Straight Down has taken up the fight against Lou Gehrig’s disease.
And it is using golf to help achieve the goal of finding a cure for this devastating illness.
The 17th annual Straight Down Fall Classic will be played over three days this weekend at the San Luis Obispo Country Club with 25 percent of the entry fees donated to the cause.
The event teed off Thursday with a pro-am — a PGA professional and four local golfers play one round.
Today and Saturday, the 36-hole tournament is played. It pairs a PGA professional with a local amateur golfer in a four-ball stroke-play match.
“This is low gross only,” said tournament spokesman Jon Hastings. “There are no handicaps, no net category.”
Like any professional tournament, the winner gets cash — $25,000 for the pro champion and $2,500 for his amateur partner.
But the real goal is to raise money to help find a cure for Lou Gehrig’s disease.
The disease’s formal name is Amyotrophic Lateral Sclerosis, or ALS.
It attacks the nerve cells in the brain and spinal cord that control voluntary muscle movement.
It is almost always fatal.
Straight Down, the clothing and accessory company that’s based on Clarion Court in San Luis Obispo, has a long history of supporting charitable causes.
“Years ago, (Cal Poly golf coach) Scott Cartwright and I were playing in a similar event in Fresno,” said Straight Down President Mike Rowley. “I said ‘why don’t we do something like that back home’, so we went to the country club board and they approved it and the Straight Down Fall Classic was born.”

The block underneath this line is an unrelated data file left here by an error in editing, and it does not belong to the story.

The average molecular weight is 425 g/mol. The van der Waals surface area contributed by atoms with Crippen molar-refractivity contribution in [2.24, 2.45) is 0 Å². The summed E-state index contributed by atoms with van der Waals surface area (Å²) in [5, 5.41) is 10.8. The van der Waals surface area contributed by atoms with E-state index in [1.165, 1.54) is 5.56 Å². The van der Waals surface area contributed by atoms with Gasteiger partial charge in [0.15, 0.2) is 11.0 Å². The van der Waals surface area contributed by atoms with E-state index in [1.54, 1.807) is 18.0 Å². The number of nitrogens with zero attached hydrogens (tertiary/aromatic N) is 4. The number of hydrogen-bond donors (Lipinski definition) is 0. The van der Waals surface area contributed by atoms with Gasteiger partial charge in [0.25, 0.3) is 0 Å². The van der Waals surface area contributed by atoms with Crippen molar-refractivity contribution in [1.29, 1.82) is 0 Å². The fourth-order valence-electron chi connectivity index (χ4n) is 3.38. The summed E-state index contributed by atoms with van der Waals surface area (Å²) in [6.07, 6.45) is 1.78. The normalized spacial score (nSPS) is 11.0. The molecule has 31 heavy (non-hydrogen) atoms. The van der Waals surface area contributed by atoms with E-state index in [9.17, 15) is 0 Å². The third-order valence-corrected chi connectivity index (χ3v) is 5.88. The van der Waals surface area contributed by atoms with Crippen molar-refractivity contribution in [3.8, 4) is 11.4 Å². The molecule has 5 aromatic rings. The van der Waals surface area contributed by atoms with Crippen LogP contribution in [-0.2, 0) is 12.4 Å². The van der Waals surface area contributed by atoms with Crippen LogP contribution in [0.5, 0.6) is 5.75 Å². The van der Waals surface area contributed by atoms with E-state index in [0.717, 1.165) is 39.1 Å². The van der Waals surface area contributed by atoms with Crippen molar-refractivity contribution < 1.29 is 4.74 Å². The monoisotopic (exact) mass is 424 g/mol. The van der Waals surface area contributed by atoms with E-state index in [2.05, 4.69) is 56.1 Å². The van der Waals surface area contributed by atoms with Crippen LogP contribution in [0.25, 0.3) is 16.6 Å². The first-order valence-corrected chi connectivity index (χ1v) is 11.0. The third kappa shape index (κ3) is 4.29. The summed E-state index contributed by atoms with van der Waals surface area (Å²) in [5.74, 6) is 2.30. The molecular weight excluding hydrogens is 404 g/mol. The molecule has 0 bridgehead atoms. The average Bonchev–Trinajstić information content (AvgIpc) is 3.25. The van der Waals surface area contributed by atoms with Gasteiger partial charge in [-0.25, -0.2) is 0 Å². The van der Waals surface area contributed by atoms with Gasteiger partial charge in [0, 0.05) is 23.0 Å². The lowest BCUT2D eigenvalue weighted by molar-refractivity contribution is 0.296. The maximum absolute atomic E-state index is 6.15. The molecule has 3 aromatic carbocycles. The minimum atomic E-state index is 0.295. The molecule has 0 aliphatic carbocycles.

The company got involved with the battle against ALS after a former Straight Down champion was diagnosed with the disease several years ago.
“We started out donating money to cancer research,” said Rowley. “But that changed when Don Woodward was diagnosed with ALS.”
Woodward, the owner of SLO’s Sunset Honda, was diagnosed with ALS in October of 2008. He played in his final Straight Down Fall Classic that November teaming with PGA pro Ricky Barnes. He was also a former Straight Down champion, teaming with PGA pro Edward Loar to win the 2006 Classic..
“Don inspired all who watched him that weekend with his courage,” said Hastings.
ALS took his life in 2010 at the age of 46. The money raised is donated in Woodward’s name.
“We are trying to get the message about ALS out to the whole country,” said Rowley. “The disease took the life of Martha Ferdandez last year. She was another great friend of the Straight Down family.”
The tournament is open to the public and features such well-known PGA professionals as Loren Roberts, Fred Couples, Tom Lehman, Scott Simpson, Gary McCord, John Jacobs, Dan Forsman, Paul Stankowski and Roger Tambellini.
“There are three former major winners in the field — Couples (1992 Masters), Simpson (1987 U.S. Open) and Tom Lehman (1996 British Open),” said Hastings.
Lehman will be playing with his 17-year old son Tom, Roberts is partnering with Justin Hendrix while Couples will be playing with Brad Shaw.
Travis Bertone, an up-and-coming pro from the Central Coast who is currently playing on the wem.com tour, will be on the course.
Retired pro and current Golf Channel commentator Brandel Chamblee will be among the notables.
Poly’s Cartwright is in the field as is SLO Country Club PGA pro Rick Ventura.
The defending champions are Scott Heyn and Corby Segal (64-66-130). They defeated Couples and Shaw in a one-hole playoff last year.
The tournament is presented by Firestione Grill and Sunset Honda and tees off Friday morning at 8 a.m. It continues Saturday and Sunday.
“I’m excited about the weekend,” said Rowley. “We’re going to have good weather, good people, all working for a great cause.”